I heard a line in the movie The Humbling of the character played by Al Pacino:

Well, you're the psychiatrist. How does that track with you?

My research doesn't show "track with" is an idiom, and dictionary definitions of track have similar meanings of "follow a path," which doesn't seem to fit here. What does this line mean?

I am putting a one-minute clip containing this line here, via Youtube. Extracting the context is tricky, as the segment cuts back and forth between two different scenes for artistic reasons. Therefore in order to avoid taking things out of context or presenting a confusing clip, I included a little bit of content that takes place before the line.

  • To track with here means: How does that seem to you.
    – Lambie
    Commented Apr 15, 2018 at 19:03
  • I don't suppose you have a link to the scene so we can understand the full context? Al Pacino's character in this movie is an actor, and "track" may be slang for something in that field. Alternately, he may be sarcastically repeating back some psychology jargon the psychiatrist used in an earlier scene.
    – Andrew
    Commented Apr 15, 2018 at 20:12

4 Answers 4


I've had a bit of deeper look into this. I found a version of the script (not sure how legal or safe that site is, so venture in at your own risk) and the word track is used three times. Two of those times are not the same as the phrase, so the film gives no previous definition of track to go on.

Initially I thought it might be a term related to the film industry, because Al Pacino is playing a failing/failed actor (Simon Axler). But Simon is a stage actor, not a film star, and the only film reference to track I could find was a "tracking shot" and I couldn't easily turn that into a relevant metaphor.

However, the words "does that track with" do appear in similar situations in various books. A few examples:

The last link there, I think, gives us the best interpretation for what Simon means when he asks "How does that track with you?".

To gain agreement, I ask questions such as:
"Does that make sense?" (my favorite)
"Does that track with your experience?"
"Do you see how this could work for you?"

I think this makes it clear that what Simon is asking his psychiatrist is "does this lesbian flirting with me make sense to you?"


If something tracks well it keeps to its desired path. As a metaphor, if something tracks well with you, then you view it favourably. If it tracks badly, you don't. The expression is casual, conversational and informal.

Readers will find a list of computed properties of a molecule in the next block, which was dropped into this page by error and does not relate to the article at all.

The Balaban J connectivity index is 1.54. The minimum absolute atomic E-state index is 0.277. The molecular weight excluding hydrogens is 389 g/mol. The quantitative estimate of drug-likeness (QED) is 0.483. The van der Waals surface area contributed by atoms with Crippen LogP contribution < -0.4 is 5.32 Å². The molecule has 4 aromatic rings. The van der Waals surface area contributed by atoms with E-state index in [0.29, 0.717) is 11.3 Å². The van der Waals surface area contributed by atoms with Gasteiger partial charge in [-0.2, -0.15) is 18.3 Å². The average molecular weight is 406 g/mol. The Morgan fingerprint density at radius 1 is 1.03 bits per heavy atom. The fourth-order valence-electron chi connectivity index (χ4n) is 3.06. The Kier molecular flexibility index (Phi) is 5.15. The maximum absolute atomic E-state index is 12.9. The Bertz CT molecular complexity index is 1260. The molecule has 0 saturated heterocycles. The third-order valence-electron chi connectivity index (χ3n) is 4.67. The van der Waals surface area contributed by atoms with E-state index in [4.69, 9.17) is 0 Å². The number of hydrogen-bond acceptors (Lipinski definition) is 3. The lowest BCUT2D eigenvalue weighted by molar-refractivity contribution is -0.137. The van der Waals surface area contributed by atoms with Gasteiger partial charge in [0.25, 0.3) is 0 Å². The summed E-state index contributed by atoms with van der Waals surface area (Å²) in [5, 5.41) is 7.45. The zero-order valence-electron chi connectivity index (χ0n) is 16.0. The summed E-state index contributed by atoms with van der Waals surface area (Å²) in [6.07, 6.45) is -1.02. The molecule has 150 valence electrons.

• 1
    Not sure why I got a vote down. Care to explain? Commented Apr 15, 2018 at 20:45
  • 1
    Your answer is accurate for one possible meaning of "track", (e.g. on track) but given the lack of context I think it's premature to definitively say that's what it means here. To "track" could also mean to hunt something, or to target it, or simply to follow it. OP has added a short clip with the context of the quote, and my interpretation is quite different from yours. I'm happy to reverse the vote if you edit your answer to reflect the new information. Also I like to add examples to my answers, and explain whether this is common English or some unusual idiomatic expression.
    – Andrew
    Commented Apr 15, 2018 at 21:15
  • 1
    Yes, I agree. Also, the tracking used here could be rephrased as, "Does this analysis [a metaphorical train] match what your own [metaphorical tracks] would be?" Also note that "tracking" need not metaphorically refer to a train—but could also refer to something like tracking an objects with your eyes. However, the meaning is the same. Regardless, it's just a way of asking, "Do you agree?" Commented Apr 15, 2018 at 21:21
  • @JasonBassford You ought to submit that as an answer.
    – Andrew
    Commented Apr 15, 2018 at 22:07

track with is a fairly recent locution, and in the contexts I've heard it used in, it has meant "to fit or comport with, to jibe or accord with".

How does that track with you?

could be understood as

"How does that jibe with your experience?" and by extension, "What do you make of it?" What do you think about that?


I agree with a previous answer as it relates to track as a metaphor.

However, a rephrased version of "How does that track with you?" is simply "Do you agree?"

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